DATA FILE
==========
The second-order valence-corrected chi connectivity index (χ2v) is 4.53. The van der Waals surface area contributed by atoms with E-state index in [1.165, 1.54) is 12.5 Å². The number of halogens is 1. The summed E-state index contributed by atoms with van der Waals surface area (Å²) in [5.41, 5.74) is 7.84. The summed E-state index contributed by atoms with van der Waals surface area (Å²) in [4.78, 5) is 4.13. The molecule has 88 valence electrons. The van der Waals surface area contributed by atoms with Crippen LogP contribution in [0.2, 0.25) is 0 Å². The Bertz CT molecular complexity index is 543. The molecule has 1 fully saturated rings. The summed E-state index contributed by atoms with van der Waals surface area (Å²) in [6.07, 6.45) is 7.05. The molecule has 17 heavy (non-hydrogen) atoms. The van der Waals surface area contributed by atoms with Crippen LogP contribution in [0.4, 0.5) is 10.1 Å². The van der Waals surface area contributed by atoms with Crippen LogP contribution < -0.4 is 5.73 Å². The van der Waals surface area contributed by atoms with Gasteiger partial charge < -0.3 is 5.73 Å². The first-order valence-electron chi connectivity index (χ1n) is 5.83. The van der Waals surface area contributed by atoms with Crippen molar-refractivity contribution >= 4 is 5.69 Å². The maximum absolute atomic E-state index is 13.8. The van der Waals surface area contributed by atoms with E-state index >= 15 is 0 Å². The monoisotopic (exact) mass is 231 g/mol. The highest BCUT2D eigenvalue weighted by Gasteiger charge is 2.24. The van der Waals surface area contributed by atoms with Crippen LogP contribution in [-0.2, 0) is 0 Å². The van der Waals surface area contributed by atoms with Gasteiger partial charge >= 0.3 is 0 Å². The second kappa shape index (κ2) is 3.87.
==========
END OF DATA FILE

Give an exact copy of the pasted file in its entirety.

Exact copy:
The second-order valence-corrected chi connectivity index (χ2v) is 4.53. The van der Waals surface area contributed by atoms with E-state index in [1.165, 1.54) is 12.5 Å². The number of halogens is 1. The summed E-state index contributed by atoms with van der Waals surface area (Å²) in [5.41, 5.74) is 7.84. The summed E-state index contributed by atoms with van der Waals surface area (Å²) in [4.78, 5) is 4.13. The molecule has 88 valence electrons. The van der Waals surface area contributed by atoms with Crippen LogP contribution in [0.2, 0.25) is 0 Å². The Bertz CT molecular complexity index is 543. The molecule has 1 fully saturated rings. The summed E-state index contributed by atoms with van der Waals surface area (Å²) in [6.07, 6.45) is 7.05. The molecule has 17 heavy (non-hydrogen) atoms. The van der Waals surface area contributed by atoms with Crippen LogP contribution in [0.4, 0.5) is 10.1 Å². The van der Waals surface area contributed by atoms with Crippen LogP contribution < -0.4 is 5.73 Å². The van der Waals surface area contributed by atoms with Gasteiger partial charge < -0.3 is 5.73 Å². The first-order valence-electron chi connectivity index (χ1n) is 5.83. The van der Waals surface area contributed by atoms with Crippen molar-refractivity contribution >= 4 is 5.69 Å². The maximum absolute atomic E-state index is 13.8. The van der Waals surface area contributed by atoms with E-state index >= 15 is 0 Å². The monoisotopic (exact) mass is 231 g/mol. The highest BCUT2D eigenvalue weighted by Gasteiger charge is 2.24. The van der Waals surface area contributed by atoms with Crippen LogP contribution in [-0.2, 0) is 0 Å². The van der Waals surface area contributed by atoms with Gasteiger partial charge >= 0.3 is 0 Å². The second kappa shape index (κ2) is 3.87.